Outgoing Penryn Athletic manager Terry Jarvis has spoken about his decision to step down from the club.

Penryn lost 2-0 to RNAS Culdrose last Tuesday in his final game in charge, and afterwards he spoke to the Packet to reflect on his time.

“I’ve done 40 years football playing and managing, and it’s hard, and every season gets harder and harder and harder,” he said.

Terry, a self-professed joker in the changing room as a player, initially came to the club to manage the third team 15 years ago, before he ended up becoming the first-team manager after the original first team withdrew from the South West Peninsula League last summer.

He said: “It was a project of mine really when I came to the second team, to bring Falmouth United boys to the age of 16 in, hopefully to play senior football and then hopefully to play first team.

“But obviously when the first team was defunct last year these boys became the first team, and it’s been difficult, but I’ve loved every minute.”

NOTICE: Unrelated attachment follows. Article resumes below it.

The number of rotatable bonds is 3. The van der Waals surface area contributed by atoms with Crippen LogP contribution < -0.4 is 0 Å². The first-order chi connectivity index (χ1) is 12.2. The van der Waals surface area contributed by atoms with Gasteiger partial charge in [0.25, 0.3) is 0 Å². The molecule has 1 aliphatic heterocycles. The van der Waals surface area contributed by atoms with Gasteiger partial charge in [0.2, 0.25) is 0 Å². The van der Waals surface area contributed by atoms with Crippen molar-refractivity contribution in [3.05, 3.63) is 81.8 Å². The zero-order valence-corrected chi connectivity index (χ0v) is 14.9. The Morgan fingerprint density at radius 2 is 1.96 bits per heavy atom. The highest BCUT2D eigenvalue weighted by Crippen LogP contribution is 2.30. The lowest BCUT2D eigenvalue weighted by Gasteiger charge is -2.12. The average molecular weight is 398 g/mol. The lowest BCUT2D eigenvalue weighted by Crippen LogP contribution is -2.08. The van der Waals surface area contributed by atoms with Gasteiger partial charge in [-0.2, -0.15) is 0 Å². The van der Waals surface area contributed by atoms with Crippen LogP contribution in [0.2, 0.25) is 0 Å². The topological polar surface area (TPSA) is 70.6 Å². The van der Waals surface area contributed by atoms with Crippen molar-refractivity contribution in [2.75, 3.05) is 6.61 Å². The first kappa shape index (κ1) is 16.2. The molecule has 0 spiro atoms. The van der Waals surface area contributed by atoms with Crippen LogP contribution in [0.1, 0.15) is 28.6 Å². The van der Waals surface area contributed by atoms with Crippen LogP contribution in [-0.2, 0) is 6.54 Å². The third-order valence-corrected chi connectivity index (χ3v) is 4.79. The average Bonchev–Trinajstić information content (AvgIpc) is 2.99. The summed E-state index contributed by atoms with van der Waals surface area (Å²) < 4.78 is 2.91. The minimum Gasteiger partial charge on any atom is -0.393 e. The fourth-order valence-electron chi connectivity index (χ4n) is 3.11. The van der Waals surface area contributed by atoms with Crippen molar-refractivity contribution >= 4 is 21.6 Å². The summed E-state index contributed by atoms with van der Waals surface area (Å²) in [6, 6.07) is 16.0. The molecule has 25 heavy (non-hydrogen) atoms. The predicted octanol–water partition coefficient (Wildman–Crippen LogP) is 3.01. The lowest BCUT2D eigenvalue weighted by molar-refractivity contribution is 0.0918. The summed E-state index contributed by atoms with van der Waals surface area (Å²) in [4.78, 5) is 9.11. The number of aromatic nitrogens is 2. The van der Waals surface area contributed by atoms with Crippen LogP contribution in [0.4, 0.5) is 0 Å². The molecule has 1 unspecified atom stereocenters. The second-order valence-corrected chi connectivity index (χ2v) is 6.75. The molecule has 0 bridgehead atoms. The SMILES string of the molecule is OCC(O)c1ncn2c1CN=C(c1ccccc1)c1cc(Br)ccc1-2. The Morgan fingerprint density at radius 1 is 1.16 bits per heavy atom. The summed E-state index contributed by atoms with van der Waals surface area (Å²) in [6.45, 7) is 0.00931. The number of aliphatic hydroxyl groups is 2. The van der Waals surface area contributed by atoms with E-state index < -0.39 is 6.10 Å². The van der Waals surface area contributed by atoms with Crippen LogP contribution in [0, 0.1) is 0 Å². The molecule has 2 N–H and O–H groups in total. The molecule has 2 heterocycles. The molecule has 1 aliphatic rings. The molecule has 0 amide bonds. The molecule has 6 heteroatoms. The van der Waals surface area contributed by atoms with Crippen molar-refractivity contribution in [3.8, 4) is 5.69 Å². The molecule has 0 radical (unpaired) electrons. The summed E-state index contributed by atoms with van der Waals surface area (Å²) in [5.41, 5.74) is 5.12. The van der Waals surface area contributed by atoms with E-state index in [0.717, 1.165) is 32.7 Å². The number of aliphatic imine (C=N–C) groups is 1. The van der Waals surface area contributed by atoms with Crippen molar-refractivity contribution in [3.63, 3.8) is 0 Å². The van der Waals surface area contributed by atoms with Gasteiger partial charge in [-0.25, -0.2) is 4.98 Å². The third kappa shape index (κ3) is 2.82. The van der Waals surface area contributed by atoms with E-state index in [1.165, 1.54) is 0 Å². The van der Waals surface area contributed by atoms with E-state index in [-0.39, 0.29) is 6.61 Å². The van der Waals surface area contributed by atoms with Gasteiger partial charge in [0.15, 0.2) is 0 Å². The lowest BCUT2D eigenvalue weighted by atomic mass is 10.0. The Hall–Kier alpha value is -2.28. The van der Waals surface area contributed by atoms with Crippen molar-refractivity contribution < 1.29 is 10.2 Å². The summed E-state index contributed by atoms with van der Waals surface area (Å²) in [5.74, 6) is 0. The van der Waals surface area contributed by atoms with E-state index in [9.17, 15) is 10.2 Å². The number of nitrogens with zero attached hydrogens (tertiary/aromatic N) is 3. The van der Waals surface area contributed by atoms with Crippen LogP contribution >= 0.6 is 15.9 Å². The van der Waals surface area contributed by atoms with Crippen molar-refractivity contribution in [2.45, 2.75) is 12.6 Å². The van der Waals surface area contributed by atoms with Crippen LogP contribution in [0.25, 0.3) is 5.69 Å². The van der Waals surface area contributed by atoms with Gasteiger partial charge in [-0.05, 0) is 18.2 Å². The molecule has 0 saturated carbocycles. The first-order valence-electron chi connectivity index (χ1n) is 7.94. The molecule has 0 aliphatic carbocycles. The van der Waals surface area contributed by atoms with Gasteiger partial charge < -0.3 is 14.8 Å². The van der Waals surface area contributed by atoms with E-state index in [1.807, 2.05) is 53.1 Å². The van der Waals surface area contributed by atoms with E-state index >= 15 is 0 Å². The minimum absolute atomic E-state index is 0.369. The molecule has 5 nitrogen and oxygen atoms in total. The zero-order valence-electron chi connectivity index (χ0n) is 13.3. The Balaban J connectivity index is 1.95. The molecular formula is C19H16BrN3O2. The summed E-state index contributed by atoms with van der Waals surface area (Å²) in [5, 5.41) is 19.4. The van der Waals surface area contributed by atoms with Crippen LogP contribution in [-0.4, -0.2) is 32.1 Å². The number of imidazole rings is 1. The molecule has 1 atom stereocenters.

Falmouth Packet:

The Penryn Athletic squad for the final 2017/18 Combination League season at home to RNAS Culdrose

Penryn enjoyed a superb end to the season, winning nine of their last 13 games to secure a top-half finish, a run of form that delighted Terry.

“Most probably the last 14 games we’re in the top five in the league, but unfortunately the season is 38 games and the start of the season wasn’t so good.

“But that’s the pleasing thing about that, they keep taking the knocks yet they kept going out on that field and in the end I kept saying to them ‘all you can do is give 100% and be the best you possibly can be.’”

Penryn captain Russell May echoed his manager’s words, saying: “This last quarter of the season we have been playing very well, it is league winning form. It’s just a shame it’s come towards the end of the season.

“The manager should take huge huge credit for what we’ve done in the last four years.”

Although he is happy to be stepping away for now, Terry hopes to return to the game at some stage.

“I love football and you don’t know what it’s going to be like until you do it, come August 8 when the season starts again, then I’ll know whether I miss it or not.

“At the moment I’ll be blasé about it, saying ‘oh I won’t miss it, I won’t miss it,’ but I’ve done nothing else on Saturdays for ten months of the year for the last 40 years than do football, so it is going to be a culture shock.”

“I want to stay involved, maybe be with a club or in football some way and anybody who needs any help then I’m always there for it, but as far as managing goes and taking control, nah not anymore, I’m tired.”